The mood among German consumers has stabilized in May after briefly slumping in the last two months because of high fuel prices. A leading consumer index shows Germans intend to go on spending this summer.
Despite weak growth in eurozone countries as well as political turmoil in debt-laden Greece, a forecast of German consumer confidence was stable, market research group GfK said Friday.
GfK's forward-looking consumer climate index showed an unchanged reading of 5.7 points for June after two consecutive months of declines in Europe's biggest economy.
"Consumers are noticeably more optimistic with regard to the economic outlook than they were a month ago," the Nuremberg-based GfK said in a statement, adding a its view that this sentiment was "stable going into the summer."
Official data released Thursday showed that the German economy grew by 0.5 percent in the first quarter of 2012, thus avoiding a recession which holds many eurozone countries in its grip.
The headline GfK consumer climate index is based on responses from about 2,000 German households, which are asked about their views of the economic situation, income expectations and willingness to spend money in the months ahead.
For June, the propensity for Germans to spend had "increased moderately," the research group found, which showed ongoing trust in the economic upswing.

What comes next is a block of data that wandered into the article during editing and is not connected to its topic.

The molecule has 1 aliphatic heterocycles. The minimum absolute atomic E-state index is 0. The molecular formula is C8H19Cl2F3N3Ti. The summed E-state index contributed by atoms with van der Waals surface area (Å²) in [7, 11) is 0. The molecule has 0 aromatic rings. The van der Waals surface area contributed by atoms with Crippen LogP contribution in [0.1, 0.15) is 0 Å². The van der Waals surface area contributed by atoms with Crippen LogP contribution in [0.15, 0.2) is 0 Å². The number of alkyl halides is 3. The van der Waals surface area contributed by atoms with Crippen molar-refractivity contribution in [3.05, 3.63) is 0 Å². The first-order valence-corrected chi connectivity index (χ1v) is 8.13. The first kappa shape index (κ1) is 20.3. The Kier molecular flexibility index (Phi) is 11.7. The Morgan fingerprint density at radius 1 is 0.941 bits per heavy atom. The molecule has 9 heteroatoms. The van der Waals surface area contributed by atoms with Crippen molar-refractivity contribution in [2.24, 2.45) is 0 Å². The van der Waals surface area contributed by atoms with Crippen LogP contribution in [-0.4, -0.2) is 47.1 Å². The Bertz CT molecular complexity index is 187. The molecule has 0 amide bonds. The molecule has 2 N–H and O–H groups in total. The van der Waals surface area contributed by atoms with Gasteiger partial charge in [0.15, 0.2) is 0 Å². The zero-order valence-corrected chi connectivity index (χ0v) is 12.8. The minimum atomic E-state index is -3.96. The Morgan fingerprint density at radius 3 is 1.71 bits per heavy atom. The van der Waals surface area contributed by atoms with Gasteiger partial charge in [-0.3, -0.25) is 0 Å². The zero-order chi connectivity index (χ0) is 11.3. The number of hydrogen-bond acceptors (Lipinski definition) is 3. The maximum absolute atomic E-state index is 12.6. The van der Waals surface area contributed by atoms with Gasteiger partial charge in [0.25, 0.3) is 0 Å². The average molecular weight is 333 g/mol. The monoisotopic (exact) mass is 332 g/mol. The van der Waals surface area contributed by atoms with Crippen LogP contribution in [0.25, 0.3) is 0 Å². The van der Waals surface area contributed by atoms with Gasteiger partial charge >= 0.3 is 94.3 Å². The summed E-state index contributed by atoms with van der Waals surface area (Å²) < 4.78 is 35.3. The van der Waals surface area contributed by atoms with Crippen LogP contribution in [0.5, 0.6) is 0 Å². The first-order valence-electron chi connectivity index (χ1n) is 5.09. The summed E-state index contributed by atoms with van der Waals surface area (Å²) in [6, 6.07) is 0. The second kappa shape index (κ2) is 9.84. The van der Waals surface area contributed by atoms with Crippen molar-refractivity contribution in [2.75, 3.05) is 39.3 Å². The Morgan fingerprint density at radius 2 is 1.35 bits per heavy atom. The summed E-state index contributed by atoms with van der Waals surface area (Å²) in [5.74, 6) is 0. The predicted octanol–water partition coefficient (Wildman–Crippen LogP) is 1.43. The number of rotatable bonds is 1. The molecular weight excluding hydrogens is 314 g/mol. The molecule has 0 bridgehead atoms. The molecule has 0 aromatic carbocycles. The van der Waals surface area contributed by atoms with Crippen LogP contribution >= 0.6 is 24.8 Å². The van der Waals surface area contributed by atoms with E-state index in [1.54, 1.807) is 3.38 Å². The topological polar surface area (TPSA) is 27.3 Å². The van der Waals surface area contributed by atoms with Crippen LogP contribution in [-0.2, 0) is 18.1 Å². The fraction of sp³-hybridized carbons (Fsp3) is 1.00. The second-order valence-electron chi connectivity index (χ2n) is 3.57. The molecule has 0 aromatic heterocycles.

Consumers' expectations for rising pay, however, dropped slightly, but remained at a "high level," GfK added.
Substantial wage hikes achieved by German labor unions in recent months, have boosted private consumption to an extent that it has become the second pillar of economic growth after exports.
Citigroup analyst Jürgen Michels told Reuters news agency that rising wages and low unemployment had "stabilized" consumer sentiment, adding that "declining fuel prices in recent weeks mean that Germans are in the comfortable position of seeing hikes in real incomes."
Christian Schulz, economist with Berenberg Bank told Reuters that he was surprised that the bad news from Greece didn't dent Germans' spending mood, but warned at the same time that "if the debt crisis is not brought under control it would be unlikely to remain so."
uhe/sms (AFP, dpa, Reuters)